dc.language.isoen
dc.relation.urlhttps://onlinelibrary.wiley.com/doi/abs/10.1002/ece3.6139
dc.rightshttps://creativecommons.org/licenses/by/4.0/
dc.rights.urihttps://creativecommons.org/licenses/by/4.0/
dc.subjectIGUANAS
dc.subjectNESTS
dc.subjectCOMPETITION
dc.subjectCARE OF EGGS
dc.subjectBREEDING
dc.titleConditional female strategies influence hatching success in a communally nesting iguana
dc.typeArticle
dc.source.journaltitleEcology and Evolution
dc.source.volume10
dc.source.issue7
dc.source.beginpage3424
dc.source.endpage3438
refterms.dateFOA2020-05-15T19:24:55Z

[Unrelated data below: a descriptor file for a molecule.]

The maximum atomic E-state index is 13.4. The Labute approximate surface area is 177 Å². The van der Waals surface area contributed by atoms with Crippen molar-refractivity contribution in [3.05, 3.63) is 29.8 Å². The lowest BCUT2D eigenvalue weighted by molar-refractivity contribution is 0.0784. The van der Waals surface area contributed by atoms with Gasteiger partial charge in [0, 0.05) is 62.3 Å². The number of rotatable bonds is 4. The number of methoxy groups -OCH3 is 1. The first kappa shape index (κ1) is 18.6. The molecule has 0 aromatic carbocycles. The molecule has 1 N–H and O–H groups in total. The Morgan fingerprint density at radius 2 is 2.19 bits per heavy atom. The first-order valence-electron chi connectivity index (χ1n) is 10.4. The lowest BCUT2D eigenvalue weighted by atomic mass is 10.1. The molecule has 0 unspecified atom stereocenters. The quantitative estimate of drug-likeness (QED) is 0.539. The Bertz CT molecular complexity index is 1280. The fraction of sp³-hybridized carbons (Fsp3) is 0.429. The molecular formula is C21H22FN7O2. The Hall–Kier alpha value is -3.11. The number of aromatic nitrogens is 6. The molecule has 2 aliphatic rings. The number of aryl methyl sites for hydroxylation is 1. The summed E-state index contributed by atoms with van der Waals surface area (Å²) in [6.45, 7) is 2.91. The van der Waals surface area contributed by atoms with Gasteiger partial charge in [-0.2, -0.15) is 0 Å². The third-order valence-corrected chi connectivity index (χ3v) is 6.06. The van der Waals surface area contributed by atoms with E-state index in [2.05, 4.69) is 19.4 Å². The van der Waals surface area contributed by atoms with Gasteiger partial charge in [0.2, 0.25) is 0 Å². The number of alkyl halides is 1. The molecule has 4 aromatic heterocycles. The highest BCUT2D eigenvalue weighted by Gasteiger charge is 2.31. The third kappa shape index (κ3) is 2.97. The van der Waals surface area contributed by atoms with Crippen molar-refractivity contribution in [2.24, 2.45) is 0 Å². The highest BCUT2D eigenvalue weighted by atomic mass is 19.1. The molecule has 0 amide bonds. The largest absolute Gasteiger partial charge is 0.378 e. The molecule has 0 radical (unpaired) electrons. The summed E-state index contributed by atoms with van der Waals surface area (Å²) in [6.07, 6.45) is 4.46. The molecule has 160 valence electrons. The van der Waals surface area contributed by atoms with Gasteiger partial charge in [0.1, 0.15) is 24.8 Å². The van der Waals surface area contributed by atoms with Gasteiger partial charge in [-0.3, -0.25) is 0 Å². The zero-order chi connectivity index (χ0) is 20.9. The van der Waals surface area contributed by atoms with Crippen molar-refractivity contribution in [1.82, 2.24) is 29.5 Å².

html.description.abstractThe decision of females to nest communally has important consequences for reproductive success. While often associated with reduced energetic expenditure, conspecific aggregations also expose females and offspring to conspecific aggression, exploitation, and infanticide. Intrasexual competition pressures are expected to favor the evolution of conditional strategies, which could be based on simple decision rules (i.e., availability of nesting sites and synchronicity with conspecifics) or on a focal individual's condition or status (i.e., body size). Oviparous reptiles that reproduce seasonally and provide limited to no postnatal care provide ideal systems for disentangling social factors that influence different female reproductive tactics from those present in offspring‐rearing environments. In this study, we investigated whether nesting strategies in a West Indian rock iguana, Cyclura nubila caymanensis, vary conditionally with reproductive timing or body size, and evaluated consequences for nesting success. Nesting surveys were conducted on Little Cayman, Cayman Islands, British West Indies for four consecutive years. Use of high‐density nesting sites was increasingly favored up to seasonal nesting activity peaks, after which nesting was generally restricted to low‐density nesting areas. Although larger females were not more likely than smaller females to nest in high‐density areas, larger females nested earlier and gained access to priority oviposition sites. Smaller females constructed nests later in the season, apparently foregoing investment in extended nest defense. Late‐season nests were also constructed at shallower depths and exhibited shorter incubation periods. While nest depth and incubation length had significant effects on reproductive outcomes, so did local nest densities. Higher densities were associated with significant declines in hatching success, with up to 20% of egg‐filled nests experiencing later intrusion by a conspecific. Despite these risks, nests in high‐density areas were significantly more successful than elsewhere due to the benefits of greater chamber depths and longer incubation times. These results imply that communal nest sites convey honest signals of habitat quality, but that gaining and defending priority oviposition sites requires competitive ability.